A Duke University basketball star sprained his knee after one of his Nike shoes ripped apart Wednesday during the Blue Devils' rivalry game against North Carolina.
According to The Associated Press, the bizarre incident happened less than a minute into the widely watched game as famous faces, including former President Barack Obama, watched from the stands. Duke freshman Zion Williamson slipped, his shoe splitting as he fell to the ground.
No. 1 Duke eventually lost to No. 8 North Carolina, 88-72.
After the game, Duke coach Mike Krzyzewski said Williamson had suffered a mild sprain. Krzyzewski wasn't sure how long Williamson would need to recover, the AP reported.
Nike released the following statement overnight, according to Des Bieler of the Washington Post:
"We are obviously concerned and want to wish Zion a speedy recovery," the statement read. "The quality and performance of our products are of utmost importance. While this is an isolated occurrence, we are working to identify the issue."
"Zion Williamson seems like an outstanding young man as well as an outstanding basketball player," Obama wrote. "Wishing him a speedy recovery."
– The Associated Press contributed to this report.
A former Seattle Seahawks defensive back who went on to become an assistant high school principal was fatally shot Sunday morning in a parking dispute with his neighbor, police said.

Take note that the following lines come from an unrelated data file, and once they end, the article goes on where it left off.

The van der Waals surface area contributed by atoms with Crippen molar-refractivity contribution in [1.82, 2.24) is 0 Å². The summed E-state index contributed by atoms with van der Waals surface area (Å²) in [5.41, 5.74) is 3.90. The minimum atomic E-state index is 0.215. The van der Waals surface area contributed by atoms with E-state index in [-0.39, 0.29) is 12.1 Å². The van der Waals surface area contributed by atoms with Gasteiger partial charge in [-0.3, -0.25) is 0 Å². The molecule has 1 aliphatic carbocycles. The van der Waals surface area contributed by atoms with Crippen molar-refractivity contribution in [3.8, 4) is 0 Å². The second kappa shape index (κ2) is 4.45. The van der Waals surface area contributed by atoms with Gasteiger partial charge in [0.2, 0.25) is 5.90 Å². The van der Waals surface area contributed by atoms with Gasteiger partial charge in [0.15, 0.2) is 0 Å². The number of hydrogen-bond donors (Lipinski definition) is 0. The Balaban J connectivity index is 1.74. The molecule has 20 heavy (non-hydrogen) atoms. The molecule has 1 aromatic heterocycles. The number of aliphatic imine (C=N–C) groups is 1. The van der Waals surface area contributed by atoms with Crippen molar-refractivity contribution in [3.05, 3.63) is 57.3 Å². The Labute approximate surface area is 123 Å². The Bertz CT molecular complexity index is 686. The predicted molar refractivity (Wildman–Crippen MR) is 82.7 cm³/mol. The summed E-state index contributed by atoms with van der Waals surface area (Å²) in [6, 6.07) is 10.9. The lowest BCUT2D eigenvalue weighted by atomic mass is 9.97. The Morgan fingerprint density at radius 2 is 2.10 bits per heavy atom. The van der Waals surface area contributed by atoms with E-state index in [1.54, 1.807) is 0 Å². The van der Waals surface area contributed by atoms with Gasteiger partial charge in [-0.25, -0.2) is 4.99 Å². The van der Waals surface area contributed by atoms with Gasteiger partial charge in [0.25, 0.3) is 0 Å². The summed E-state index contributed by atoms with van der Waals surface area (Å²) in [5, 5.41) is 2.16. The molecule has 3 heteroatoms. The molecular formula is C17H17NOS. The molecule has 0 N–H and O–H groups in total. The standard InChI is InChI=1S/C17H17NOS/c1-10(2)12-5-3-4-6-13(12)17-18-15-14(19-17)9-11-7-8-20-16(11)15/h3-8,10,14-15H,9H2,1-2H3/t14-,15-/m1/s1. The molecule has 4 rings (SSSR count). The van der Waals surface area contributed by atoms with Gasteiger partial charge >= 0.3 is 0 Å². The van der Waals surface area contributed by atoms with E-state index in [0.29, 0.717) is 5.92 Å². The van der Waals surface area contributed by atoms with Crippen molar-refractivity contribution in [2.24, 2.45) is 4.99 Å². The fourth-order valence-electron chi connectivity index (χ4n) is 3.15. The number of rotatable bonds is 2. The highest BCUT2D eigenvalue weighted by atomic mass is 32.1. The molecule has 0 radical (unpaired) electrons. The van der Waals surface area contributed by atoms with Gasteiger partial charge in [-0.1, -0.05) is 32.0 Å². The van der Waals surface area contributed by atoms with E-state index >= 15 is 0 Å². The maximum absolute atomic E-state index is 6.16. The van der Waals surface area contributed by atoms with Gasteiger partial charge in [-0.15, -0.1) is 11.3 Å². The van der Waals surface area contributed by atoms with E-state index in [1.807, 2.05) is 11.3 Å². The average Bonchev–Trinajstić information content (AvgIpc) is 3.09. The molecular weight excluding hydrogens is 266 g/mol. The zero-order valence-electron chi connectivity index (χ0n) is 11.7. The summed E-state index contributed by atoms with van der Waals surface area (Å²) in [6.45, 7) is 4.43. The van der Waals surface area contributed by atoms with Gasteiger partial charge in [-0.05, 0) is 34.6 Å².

Former Seattle Seahawks safety Anthony “T.J.” Cunningham, 46, of Centennial, was gunned down in the parking lot of a high school near his home, according to the Arapahoe County Sheriff’s Office. Marcus Alan Johnson, 31, who lived across the street from Cunningham, has been charged with first-degree murder.
A GoFundMe page set up to help Cunningham’s wife and five children alleges he died trying to protect his family.
“T.J. always stood up for what was right and looked out for people who could not speak up for themselves,” states the fundraising page, which raised more than $58,000 for the family in a day. “It’s not a coincidence that his career path led to helping children through education as the assistant principal at Hinkley High School (in Aurora). His warm presence and generous spirit has profoundly impacted the lives of countless relatives, friends, colleagues and kids.”
Cunningham was also a prominent alumnus of the University of Colorado’s Buffaloes football program.
Sheriff’s Office officials said dispatchers received a 911 call around 9:20 a.m. Sunday from a woman who said she found a man lying on the ground, bleeding, at Eaglecrest High School in Centennial. CBS4 in Denver reported Sunday evening that the shooting took place at the athletic fields between the high school and the neighboring Thunder Ridge Middle School.